Lives in the Yiddish Theatre
SHORT BIOGRAPHIES OF THOSE INVOLVED IN THE Yiddish THEATRE
aS DESCRIBED IN zALMEN zYLBERCWEIG'S "lEKSIKON FUN YIDISHN TEATER"

1931-1969
 

Khristesko Profira Konstantinova
(Kristerman)

 

K. was born in 1880 in Bucharest, Rumania, into a Christian family. Her father was a railroad worker. Until age fifteen she learned in school. Then due to her beautiful voice, she entered into the chorus of the Rumanian operetta troupe of Nikolescu, three years later going over to soubrette and prima donna roles and toured with the troupe across the province, where she married Rumanian actor Alexander Bidesco, with whom she acted together on the Rumanian stage until 1905, where they went to Russia with the Rumanian troupe under the direction of Babescu. Here they acted as the administrators of Kagan-Shatz, a Yiddish troupe and he used with them (who knew German well), that they may go over the Russian province and she guest-starred in various Yiddish troupes as a prima donna, excelling especially in Goldfaden's operettas.

IN 1913 K. went with her husband, who had [mgyr] was under the name Vandergold, and they went around by themselves with various Yiddish itinerant collectives across Russia, Ukraine, Poland, acting in the troupes of Julius Adler, Esther Rukhl Kaminska, Rappel, Fishzon, Sam Adler, et al.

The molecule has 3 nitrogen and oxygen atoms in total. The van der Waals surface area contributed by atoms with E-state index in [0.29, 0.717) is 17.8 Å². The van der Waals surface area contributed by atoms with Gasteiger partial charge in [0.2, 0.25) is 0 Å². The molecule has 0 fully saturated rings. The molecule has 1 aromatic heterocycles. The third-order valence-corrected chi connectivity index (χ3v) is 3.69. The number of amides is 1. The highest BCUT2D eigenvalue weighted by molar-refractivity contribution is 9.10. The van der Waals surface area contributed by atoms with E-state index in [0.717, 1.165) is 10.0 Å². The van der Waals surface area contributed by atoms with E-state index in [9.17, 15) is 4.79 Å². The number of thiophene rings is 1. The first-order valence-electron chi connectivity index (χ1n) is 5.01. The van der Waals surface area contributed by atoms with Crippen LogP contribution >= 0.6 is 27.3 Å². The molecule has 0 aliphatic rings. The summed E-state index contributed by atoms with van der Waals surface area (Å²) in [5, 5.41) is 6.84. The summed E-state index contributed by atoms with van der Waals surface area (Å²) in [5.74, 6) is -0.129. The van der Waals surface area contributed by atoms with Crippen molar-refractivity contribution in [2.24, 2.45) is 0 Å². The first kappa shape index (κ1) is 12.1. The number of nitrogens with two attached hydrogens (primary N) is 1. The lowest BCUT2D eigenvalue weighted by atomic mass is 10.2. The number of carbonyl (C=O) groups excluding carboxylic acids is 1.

After the October Revolution she remained in the Soviet Union, and K. acted in various other troupes. From 1924-1927 she acted under the direction of Albert Segalesco in the same rejected places of the Ukraine and later, until 1931, in an itinerant collective under the direction of Federesco.

 

After a short illness K., on 5 April 1931, passed away in terrible hardship and lonely in Chmelnik, Vinitsia region. In her request to actor Federesco, she was brought to her grave in the Jewish cemetery, in order that -- according to her words -- Yiddish wandering actors may sometimes visit her grave.


M. E. from Federesco and Sh. E. from Mark Leiptziger.


 

 

 

 


 

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Adapted from the original Yiddish text found within the  "Lexicon of the Yiddish Theatre" by Zalmen Zylbercweig, Volume 2, page 956.
 

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